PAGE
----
April 11, 2022 – July 31, 2022
Office Space is glad to present Bea Hurd’s first solo show with our gallery in both the Salt Lake City and virtual spaces with a single cinematic video art piece entitled “Corn.” This film is directed by the artist themselves and produced by Alexandra Juhasz and inspired by their time at the 2021 Art Farm residency in Nebraska. This landmark exhibition coincides with the expansion of Office Space into Los Angeles to form Office Space Burbank as well as our first show as an official New Art Dealers Alliance (NADA) gallery member.
French post-structuralist and feminist philosopher Hélène Cixous stated that, “For us, eating and being eaten belong to the terrible secret of love. We love only the person we can eat. The person we hate we ‘can’t swallow.’ That one makes us vomit. Even our friends are inedible. If we were asked to dig into our friend’s flesh we would be disgusted. The person we love we dream only of eating. That is, we slide down that razor’s edge of ambivalence. The story of torment itself is a very beautiful one. Because loving is wanting and being able to eat up and yet to stop at the boundary. And there, at the tiniest beat between springing and stopping, in rushes fear. The spring is already in mid-air. The heart stops. The heart takes off again. Everything in love is oriented towards this absorption. At the same time real love is a don’t-touch, yet still an almost-touching. Tact itself: a phantom touching. Eat me up, my love, or else I’m going to eat you up.” Similar to Cixous’ uncomfortable merger between eating as a form of erotic cannibalism and gender fluid bodies in both pain and pleasure, Hurd’s work Corn. becomes the locus for the critical discourse navigating amongst multiple genres ranging from body horror inspired by New French Extremity tropes to 1970’s soft core pornographic films to self-exploratory queer theory regarding acts of transgression.
According to the artist, “Corn. illustrates their time at residency through an abstracted lesbianic/les-bionic horror lens. Finding themselves in a ramshackle mansion with five other queer women surrounded by corn fields on all sides, it was made clear the dissonance between the art residency and the state it inhabits. While Nebraska is a conservative red state, Art Farm has formed into a queer anticapitalist artist commune. Corn. explores themes of sexuality, queer anti-capitalism, reproduction, decay, and absurdity.
Corn. also explores the materiality of film, both in its switching from the male to a queer female lens, and through the constant self-reflexive moments that remind the viewer they are watching a film, and not reality. Through the pervasive materiality of the film, a parallel of the constructed utopia of the residency is created. One that reminds the artists, that this lesbian paradise is hidden behind the corn. One that blocks recognition of the outside world and happenings.
The film takes a childlike, innocent stance on sexuality. One, that though is evident in its physical interest of the female characters, remains under a cloak of curiosity, naiveté, and self-exploration. Rather than building the characters as explicitly sexually driven, they are left in a state of primal needs and curiosities, obfuscated by the heteronormative world around them. With this, Corn. aims to explore the constant growing pains felt by the female queer community, its necessitation of ‘artificial’ communities, and a naturalistic exploration of queer behavior.”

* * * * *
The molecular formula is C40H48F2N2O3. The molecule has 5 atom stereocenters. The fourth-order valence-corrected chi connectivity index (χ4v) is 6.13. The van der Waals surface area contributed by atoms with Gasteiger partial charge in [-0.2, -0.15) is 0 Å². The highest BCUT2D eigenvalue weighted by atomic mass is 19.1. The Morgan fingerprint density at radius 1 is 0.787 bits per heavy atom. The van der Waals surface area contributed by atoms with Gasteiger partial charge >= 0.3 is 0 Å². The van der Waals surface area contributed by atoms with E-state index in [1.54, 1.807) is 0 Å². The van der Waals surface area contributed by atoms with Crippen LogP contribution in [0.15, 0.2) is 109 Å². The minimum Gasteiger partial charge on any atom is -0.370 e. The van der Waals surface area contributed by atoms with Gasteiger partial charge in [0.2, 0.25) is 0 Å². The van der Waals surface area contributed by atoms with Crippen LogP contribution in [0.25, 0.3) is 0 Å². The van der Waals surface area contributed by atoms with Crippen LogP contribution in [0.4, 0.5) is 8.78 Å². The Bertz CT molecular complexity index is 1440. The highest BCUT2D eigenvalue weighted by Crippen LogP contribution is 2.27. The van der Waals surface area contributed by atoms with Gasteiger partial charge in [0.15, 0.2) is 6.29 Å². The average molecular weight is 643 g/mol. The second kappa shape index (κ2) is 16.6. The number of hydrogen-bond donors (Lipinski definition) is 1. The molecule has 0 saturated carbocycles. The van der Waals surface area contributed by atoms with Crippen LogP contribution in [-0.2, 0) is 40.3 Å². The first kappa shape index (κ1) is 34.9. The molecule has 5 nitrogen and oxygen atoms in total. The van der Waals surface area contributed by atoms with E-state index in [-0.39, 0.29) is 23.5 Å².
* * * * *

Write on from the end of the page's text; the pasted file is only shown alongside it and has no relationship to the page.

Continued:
One could argue that the interconnection between queer theory and body horror is tied to the marginalization of the physical which is not rooted in traditional Western aesthetics. Hurd examines their relationship between the devouring aspects of consumerism and the vampiric nature of the chemistry of mass processed foods which contain the commonplace ingredient of high fructose corn syrup. After all, corn becomes this rather sinister and extremely pervasive material which appears within so many foods, even ones which do not seem contain any type of corn at a glance. The opening sequence of Corn. suggests that the conflation of corn and blood in close relation to ritual within a lesbian colony which has its roots in radical 1960’s to 1980’s feminist praxis which excluded the presence of the male body, particularly in prominent examples such as the Ovulars in the Pacific Northwest as documented by Carmen Winant or even back to Charlotte Perkins Gilman’s conception of Herland back in the early 20th century. Hurd’s wavering between fantasy and reality within this artificial laboratory set within the confines of an art residency that becomes reframed as a queer post-capitalist environment pointing into the direction of queering the genre of science fiction particularly in relation to the acts of self-transformation and the speculative bionics of the gendered body.
Thus Corn. becomes a strong step towards a reified utopia of a lesbian-based society that is rooted within a quiet yet reaffirming revolution against the patriarchal.
Bea Hurd is a Salt Lake City based artist who predominantly works in soft sculpture made from found and unconventional materials. They received a BFA in sculpture from the University of Utah.
Bea’s practice centers on the interconnections of sexuality, gender, and consumerism. Their work is materially based and derives its meaning from the items and materials chosen to be worked with. They take inspiration from materials of everyday life that tend to be discarded or seen as less than.
They have shown work at Finch Lane Gallery, Nox Contemporary, The Springville Museum of Fine Art, and the Bountiful Davis Art Center.
Francesca Ball, Bryce Chatwin, Alexis Davidson, Adrienne Krueger, Steven Bahati, Albert Abdul-Barr Wang, and Melissa Prosser
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